Dravid played a pivotal role in India's overseas wins and in shedding the tag of 'Tigers at home, Lambs abroad'. As a corporate professional, ask yourself what is the life-altering contribution you are making for your organisation that will catapult you to the status of a legend?
Rahul Dravid, even as a professional cricketer, was also a reader. This made him a thinker and not just a player. His speech at the 2011 Sir Donald Bradman Oration is a classic, which reveals the intellectual side of the cricketing legend (https://www.sportskeeda.com/cricket/transcript-of-rahul-dravids-speech-at-the-sir-donald-bradman-oration). Do you read enough and engage in quality conversations that lift your perspectives beyond your professional space? Whatever our profession, we live in a world with infinite variables and dynamics. To limit our worldview is to limit our potential.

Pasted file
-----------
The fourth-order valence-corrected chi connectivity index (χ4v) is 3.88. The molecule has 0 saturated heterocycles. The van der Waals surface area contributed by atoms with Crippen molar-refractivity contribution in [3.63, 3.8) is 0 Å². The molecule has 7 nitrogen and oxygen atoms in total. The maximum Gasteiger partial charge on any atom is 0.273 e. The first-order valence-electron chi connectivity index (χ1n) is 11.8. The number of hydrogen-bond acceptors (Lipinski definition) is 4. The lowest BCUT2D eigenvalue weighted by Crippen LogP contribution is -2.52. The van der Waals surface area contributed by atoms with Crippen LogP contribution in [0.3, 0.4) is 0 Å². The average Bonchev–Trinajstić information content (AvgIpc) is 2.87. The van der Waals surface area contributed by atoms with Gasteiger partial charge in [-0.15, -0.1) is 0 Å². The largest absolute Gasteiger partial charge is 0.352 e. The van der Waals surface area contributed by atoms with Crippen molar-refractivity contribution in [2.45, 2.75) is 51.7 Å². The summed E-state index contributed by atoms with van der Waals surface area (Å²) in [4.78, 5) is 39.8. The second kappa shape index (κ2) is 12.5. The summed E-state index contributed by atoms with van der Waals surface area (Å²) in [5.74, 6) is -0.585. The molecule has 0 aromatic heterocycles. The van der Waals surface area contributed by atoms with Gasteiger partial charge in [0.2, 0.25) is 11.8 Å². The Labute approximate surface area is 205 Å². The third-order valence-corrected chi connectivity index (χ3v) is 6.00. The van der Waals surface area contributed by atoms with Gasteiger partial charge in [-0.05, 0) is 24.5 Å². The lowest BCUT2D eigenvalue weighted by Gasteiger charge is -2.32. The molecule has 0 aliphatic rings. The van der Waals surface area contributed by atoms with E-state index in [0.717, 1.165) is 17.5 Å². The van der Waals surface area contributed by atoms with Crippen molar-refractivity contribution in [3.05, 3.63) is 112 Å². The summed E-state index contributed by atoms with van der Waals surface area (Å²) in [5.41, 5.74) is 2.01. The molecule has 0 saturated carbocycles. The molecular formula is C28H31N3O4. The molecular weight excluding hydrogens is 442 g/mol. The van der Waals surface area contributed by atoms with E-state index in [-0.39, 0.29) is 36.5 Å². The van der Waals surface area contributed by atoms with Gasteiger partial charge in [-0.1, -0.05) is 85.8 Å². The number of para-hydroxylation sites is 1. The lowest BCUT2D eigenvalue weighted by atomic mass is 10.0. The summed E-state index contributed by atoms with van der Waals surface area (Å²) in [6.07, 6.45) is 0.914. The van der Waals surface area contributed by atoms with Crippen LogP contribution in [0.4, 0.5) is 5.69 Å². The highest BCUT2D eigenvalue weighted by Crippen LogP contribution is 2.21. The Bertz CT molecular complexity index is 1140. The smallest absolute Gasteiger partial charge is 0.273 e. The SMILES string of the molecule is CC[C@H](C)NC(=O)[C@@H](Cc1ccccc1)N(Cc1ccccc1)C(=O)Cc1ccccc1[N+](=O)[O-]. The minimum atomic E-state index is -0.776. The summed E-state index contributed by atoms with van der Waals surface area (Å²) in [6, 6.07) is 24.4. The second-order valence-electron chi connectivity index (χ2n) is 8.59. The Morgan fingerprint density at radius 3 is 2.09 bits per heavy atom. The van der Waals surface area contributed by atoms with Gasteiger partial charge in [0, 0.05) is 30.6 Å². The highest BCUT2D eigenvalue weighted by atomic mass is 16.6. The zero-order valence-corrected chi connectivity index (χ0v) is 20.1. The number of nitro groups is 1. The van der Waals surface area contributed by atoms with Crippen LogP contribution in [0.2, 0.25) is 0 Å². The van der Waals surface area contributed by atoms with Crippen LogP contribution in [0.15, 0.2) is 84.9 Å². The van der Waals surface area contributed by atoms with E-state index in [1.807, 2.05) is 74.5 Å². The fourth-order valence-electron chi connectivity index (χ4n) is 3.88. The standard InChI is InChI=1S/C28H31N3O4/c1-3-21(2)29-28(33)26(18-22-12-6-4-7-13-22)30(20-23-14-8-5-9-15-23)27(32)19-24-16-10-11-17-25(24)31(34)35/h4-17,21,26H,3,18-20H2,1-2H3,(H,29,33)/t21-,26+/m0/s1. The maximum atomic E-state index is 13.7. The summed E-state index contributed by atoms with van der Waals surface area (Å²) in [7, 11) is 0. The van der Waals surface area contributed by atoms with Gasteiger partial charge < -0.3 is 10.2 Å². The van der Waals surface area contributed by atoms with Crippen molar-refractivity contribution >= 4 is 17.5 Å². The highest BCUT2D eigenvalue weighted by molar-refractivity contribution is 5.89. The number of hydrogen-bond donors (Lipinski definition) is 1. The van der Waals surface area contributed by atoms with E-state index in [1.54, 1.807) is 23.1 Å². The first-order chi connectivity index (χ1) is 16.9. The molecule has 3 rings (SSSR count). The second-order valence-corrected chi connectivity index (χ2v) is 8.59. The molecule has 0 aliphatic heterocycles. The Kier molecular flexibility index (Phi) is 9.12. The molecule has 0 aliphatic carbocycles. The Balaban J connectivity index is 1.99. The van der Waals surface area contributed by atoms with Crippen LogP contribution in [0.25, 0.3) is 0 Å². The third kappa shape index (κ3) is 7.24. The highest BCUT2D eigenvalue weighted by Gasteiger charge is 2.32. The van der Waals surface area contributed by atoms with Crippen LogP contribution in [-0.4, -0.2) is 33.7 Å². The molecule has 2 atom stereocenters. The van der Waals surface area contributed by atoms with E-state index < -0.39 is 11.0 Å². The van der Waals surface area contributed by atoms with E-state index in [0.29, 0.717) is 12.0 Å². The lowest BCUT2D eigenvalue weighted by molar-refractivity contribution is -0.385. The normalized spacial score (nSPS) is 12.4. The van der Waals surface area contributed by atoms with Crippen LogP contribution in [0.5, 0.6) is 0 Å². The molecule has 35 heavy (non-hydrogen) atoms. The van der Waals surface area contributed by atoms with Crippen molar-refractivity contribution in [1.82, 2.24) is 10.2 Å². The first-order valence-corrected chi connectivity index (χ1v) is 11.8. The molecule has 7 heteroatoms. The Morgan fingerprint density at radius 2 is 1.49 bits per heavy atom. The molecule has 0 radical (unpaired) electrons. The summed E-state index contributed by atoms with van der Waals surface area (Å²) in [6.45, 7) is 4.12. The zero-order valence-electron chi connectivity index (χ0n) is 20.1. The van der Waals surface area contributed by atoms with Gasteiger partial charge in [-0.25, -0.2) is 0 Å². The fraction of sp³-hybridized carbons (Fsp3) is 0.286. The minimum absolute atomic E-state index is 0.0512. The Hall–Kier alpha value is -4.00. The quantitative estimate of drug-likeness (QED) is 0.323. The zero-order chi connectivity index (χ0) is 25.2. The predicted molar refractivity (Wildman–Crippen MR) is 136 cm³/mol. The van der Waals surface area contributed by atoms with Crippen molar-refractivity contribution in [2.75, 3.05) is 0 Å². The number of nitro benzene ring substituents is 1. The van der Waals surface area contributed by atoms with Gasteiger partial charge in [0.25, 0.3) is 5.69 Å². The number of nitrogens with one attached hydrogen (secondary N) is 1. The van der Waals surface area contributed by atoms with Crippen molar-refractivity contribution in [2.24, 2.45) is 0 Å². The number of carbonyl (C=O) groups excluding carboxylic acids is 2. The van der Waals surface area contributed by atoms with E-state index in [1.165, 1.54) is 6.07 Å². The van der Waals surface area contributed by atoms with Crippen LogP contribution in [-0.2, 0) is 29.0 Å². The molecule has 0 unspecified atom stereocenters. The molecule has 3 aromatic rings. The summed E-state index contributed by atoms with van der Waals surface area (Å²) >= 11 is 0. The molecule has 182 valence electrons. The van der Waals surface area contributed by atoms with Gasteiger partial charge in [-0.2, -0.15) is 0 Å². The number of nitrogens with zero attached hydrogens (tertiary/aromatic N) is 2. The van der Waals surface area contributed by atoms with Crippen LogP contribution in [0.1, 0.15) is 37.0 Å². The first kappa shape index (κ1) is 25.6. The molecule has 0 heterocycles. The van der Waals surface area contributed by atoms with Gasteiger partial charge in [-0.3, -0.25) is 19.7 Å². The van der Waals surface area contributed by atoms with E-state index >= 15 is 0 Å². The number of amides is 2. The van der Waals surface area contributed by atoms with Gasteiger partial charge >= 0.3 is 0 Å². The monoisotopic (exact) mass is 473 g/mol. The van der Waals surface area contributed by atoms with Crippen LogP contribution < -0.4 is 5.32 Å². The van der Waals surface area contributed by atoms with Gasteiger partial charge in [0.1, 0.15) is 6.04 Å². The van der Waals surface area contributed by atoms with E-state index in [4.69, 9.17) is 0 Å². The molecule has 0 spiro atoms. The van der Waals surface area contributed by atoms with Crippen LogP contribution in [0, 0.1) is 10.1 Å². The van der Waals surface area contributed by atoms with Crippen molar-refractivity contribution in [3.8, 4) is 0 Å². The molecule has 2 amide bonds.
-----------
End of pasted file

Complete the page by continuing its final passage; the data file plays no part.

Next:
Rahul Dravid's model of management is practical as well as uplifting. It offers lessons that can make us the kind of professionals our peers will feel proud to talk about. Dravid, even post retirement from the game, commands the immense respect of his peers, keen observers of the sport, fans and the next generation of cricketers. He is a timeless legend and the Dravid Model Of Management offers a timeless blueprint for success.
Let's invoke the Rahul Dravid in us.